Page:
The trappings of power still surround the outgoing colonial administration but they are mere trappings. Understandably many people are asking: who will wield real power in the new order?
They are not inquiring about the status of Tung Chee-hwa, the Chief Executive, who will head the first post-colonial government, nor are they curious about his senior officials who, with just one exception, will be inherited from the old order. What they really want to know is who will be most influential from behind the scenes.
In the new Hong Kong the really influential people will be the big league businessmen. It is hardly a coincidence that Mr Tung himself is drawn from the ranks of the colony's leading tycoons and feels comfortable with those from a similar background. The Chinese leadership also feels relaxed in the company of these tycoons who pride themselves on pragmatism and are impatient with the niceties of democratic politics.
In recent years the tycoons have lost some ground to a new breed of elected politicians and professionals, but the big business bosses remained influential and acquired proxies drawn from this group of politicians. China, however, wanted to see the businessmen in the front ranks of the committees it established to prepare for the handover of power and so they were drawn back into the limelight.
Although it may not have been appreciated at the time the most important of the Chinese advisory committees was the first, set up in March 1992, after the constitution for the new Hong Kong had been drafted and China was getting down to the nuts and bolts of resuming sovereignty over the territory. The main qualification for appointment seemed to be wealth. Eighteen advisers in this committee were multi-millionaires, including Mr Tung who was then little known outside shipping circles. He was joined by the far better known Li Ka-shing, Hong Kong's richest man, who remains one of the most influential people in the colony.
Mr Tung may also be classified as a representative of "old" money, unlike Mr Li, and other appointees such as the film tycoon Sir Run Run Shaw and the construction billionaire Gordon Wu. Old money, which in Hong Kong can mean money passing from the first to the second generation, was represented in even greater numbers.
The old money group included the banker David Li, the young and ambitious Vincent Lo, who made a fortune from property development by building on another made by his father, and Edgar Cheng, chairman of the stock exchange.
David Li was also among the group of most prominent turncoats who switched overnight from being cheerleaders for the colonial regime to supporters of the new order. He was joined by the ambitious Nellie Fong, now a member of Mr Tung's cabinet. Maria Tam, a barrister, is another prominent member of this group. She was co-opted into the colonial government as something of a rebel, but quickly became one of its most loyal mouthpieces, helping to form a rather unsuccessful pro-Peking political party.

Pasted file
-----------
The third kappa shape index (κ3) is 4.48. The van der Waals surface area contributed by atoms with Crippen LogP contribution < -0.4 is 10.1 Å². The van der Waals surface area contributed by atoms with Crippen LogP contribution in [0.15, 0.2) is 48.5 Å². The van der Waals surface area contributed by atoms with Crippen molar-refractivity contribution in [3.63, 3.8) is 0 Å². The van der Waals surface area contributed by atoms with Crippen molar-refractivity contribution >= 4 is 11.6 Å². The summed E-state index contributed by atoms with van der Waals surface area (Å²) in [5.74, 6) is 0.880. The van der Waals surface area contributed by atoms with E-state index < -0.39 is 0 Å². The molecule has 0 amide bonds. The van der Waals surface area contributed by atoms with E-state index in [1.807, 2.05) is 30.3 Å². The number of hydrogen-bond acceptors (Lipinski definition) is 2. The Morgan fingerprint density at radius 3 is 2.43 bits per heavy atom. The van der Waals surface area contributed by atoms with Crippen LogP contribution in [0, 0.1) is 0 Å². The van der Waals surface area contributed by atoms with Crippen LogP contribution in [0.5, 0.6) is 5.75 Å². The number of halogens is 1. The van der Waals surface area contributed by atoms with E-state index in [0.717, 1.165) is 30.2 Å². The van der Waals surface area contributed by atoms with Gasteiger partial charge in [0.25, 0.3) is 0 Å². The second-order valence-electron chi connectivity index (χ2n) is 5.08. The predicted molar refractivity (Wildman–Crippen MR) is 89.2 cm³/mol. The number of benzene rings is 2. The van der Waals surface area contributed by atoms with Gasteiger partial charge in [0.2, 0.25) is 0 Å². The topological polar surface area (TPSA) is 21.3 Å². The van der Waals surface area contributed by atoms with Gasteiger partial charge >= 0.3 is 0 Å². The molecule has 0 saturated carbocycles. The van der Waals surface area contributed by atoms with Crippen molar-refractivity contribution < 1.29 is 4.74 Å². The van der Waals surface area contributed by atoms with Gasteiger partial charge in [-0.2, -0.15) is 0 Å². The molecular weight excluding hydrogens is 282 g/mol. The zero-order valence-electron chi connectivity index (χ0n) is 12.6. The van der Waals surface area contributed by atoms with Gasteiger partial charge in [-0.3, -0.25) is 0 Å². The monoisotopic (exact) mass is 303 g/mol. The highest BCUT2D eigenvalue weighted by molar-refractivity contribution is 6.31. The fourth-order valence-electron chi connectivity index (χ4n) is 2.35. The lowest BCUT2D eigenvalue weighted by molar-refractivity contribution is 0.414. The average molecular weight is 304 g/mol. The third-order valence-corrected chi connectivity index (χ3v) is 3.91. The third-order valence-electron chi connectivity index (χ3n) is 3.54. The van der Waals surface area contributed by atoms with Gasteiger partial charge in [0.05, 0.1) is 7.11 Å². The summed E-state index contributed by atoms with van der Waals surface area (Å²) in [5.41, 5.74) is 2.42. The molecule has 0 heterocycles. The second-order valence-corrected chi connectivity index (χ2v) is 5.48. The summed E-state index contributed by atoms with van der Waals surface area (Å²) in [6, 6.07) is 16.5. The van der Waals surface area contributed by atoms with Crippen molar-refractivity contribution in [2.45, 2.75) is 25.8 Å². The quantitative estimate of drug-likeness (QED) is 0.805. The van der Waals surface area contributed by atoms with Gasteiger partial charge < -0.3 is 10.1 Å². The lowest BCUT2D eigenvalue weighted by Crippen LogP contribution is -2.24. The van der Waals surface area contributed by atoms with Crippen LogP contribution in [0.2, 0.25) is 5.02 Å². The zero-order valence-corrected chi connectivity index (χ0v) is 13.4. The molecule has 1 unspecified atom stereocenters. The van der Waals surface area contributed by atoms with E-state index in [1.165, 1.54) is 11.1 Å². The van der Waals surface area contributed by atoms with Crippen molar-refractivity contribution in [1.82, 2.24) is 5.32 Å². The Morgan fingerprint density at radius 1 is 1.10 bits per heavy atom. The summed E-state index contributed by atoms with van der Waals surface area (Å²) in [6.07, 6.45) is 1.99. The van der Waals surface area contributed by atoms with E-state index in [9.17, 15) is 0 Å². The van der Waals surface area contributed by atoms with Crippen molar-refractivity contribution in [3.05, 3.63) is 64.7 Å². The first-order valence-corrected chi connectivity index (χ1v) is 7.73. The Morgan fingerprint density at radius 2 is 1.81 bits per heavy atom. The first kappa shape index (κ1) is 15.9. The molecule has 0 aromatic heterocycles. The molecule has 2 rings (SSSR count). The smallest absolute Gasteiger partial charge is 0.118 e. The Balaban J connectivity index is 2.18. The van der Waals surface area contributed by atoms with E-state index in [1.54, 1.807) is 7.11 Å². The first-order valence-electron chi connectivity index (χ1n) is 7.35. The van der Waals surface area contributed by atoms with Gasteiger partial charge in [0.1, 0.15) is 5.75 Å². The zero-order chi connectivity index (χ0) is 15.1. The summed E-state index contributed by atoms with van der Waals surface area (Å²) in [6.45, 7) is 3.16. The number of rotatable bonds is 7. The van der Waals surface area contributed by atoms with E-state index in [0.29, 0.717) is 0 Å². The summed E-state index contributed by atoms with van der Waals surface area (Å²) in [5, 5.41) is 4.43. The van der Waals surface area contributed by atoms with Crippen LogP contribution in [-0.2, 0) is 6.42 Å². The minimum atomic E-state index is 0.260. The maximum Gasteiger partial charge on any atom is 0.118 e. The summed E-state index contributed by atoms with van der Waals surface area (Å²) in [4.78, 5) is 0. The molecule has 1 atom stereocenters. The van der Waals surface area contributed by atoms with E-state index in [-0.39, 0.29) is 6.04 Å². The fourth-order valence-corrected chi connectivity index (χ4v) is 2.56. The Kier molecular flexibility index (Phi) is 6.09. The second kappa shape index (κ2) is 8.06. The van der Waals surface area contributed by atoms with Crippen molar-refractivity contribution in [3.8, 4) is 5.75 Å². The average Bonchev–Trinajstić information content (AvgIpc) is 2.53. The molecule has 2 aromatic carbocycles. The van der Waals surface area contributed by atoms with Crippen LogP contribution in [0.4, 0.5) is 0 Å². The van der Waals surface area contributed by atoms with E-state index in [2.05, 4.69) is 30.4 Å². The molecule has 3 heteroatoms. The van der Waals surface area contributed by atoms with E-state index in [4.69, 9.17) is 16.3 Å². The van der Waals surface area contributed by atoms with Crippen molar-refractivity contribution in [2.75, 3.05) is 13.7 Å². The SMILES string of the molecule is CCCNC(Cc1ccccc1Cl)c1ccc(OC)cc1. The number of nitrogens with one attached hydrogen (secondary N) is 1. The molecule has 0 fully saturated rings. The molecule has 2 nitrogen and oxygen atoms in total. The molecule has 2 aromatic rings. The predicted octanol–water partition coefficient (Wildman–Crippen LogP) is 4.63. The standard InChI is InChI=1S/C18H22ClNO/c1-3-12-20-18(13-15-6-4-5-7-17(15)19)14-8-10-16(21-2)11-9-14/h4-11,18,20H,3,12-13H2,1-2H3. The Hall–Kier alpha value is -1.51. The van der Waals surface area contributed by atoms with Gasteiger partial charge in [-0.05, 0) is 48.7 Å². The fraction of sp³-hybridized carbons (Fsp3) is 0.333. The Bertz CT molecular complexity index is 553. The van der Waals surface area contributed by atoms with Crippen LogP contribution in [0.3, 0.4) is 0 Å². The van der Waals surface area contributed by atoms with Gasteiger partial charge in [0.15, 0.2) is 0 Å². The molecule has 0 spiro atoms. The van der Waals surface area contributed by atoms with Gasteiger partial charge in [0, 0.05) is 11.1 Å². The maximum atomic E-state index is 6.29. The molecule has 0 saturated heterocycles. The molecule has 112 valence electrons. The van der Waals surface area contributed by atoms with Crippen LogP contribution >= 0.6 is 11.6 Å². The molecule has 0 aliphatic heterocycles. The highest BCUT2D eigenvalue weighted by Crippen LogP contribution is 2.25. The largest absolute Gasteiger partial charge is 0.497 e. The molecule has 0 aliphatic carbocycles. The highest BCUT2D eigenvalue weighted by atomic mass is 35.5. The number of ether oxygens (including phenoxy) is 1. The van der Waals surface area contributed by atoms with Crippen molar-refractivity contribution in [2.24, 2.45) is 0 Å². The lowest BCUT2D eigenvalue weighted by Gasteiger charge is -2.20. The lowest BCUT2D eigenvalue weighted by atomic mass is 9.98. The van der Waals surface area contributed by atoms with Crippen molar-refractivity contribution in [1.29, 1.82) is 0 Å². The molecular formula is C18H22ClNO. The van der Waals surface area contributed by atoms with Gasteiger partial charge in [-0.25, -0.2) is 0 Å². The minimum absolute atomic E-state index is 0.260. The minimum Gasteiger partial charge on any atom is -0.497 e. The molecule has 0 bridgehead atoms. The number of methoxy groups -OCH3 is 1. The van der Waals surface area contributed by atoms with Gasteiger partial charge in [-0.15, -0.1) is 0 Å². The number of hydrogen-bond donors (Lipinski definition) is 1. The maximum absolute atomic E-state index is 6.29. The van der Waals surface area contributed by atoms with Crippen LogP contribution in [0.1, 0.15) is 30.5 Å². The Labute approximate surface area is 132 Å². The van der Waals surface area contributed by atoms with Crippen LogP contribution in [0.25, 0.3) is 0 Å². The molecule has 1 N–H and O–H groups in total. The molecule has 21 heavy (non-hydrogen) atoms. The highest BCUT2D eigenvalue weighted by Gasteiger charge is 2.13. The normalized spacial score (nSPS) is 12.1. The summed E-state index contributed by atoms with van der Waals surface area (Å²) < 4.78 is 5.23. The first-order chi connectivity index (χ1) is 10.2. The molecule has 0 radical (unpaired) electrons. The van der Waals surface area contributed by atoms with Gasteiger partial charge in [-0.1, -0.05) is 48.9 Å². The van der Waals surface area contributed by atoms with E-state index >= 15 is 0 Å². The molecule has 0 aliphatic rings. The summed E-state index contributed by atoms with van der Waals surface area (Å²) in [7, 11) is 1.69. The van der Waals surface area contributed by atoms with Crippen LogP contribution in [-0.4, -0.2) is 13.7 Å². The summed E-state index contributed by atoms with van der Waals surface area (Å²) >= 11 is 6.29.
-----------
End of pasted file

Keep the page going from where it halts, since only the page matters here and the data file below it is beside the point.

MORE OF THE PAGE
Aside from Ms Tam, there were three other prominent ship-jumpers who had served on the Governor's Executive Council or cabinet. One is Sir Sze-yuen Chung, who was once the council's senior non-government member, and was recently appointed as the senior member of Mr Tung's cabinet. Lo Tak-shing moved rather more quickly across the tracks to play a highly mischievous role in using his British background to warn the Chinese of all the dastardly tricks which he saw the British playing. The third is Rita Fan, who now presides over China's rival legislature.
More predictably, China bestowed membership on long- standing business supporters such as Henry Fok, who had helped China in breaking embargoes during the Korean war. Mr Fok is widely viewed as China's closest business ally, but there are others such as Tsui Tsin-tong, who has close connections with China's arms industry, and Tsang Hin-chi, the head of the Goldlion group, with extensive retail interests in China.
Alongside the businessmen, Peking rewarded long-time supporters of the Chinese government, including trade unionists and professionals such as the trade unionist Cheng Yiu-tong, the teacher Cheng Kai-nam and the veteran Xu Ximin, a magazine publisher who is sufficiently ancient and confident of his position not to fear making the occasional gesture to China's opponents.
An important inclusion in the group was Leung Chun-ying (another Tung cabinet member), then just 37-years-old, but clearly marked for a key role in the new order. As a student Mr Leung had been associated with anti-colonial activities but this did not prevent him from studying in Britain nor from building his early career as a surveyor by working for the British-owned property consultants Jones Lang Wootton. He left to form his own successful property conglomerate. Mr Leung is widely regarded as next in line to be Chief Executive after Mr Tung retires.
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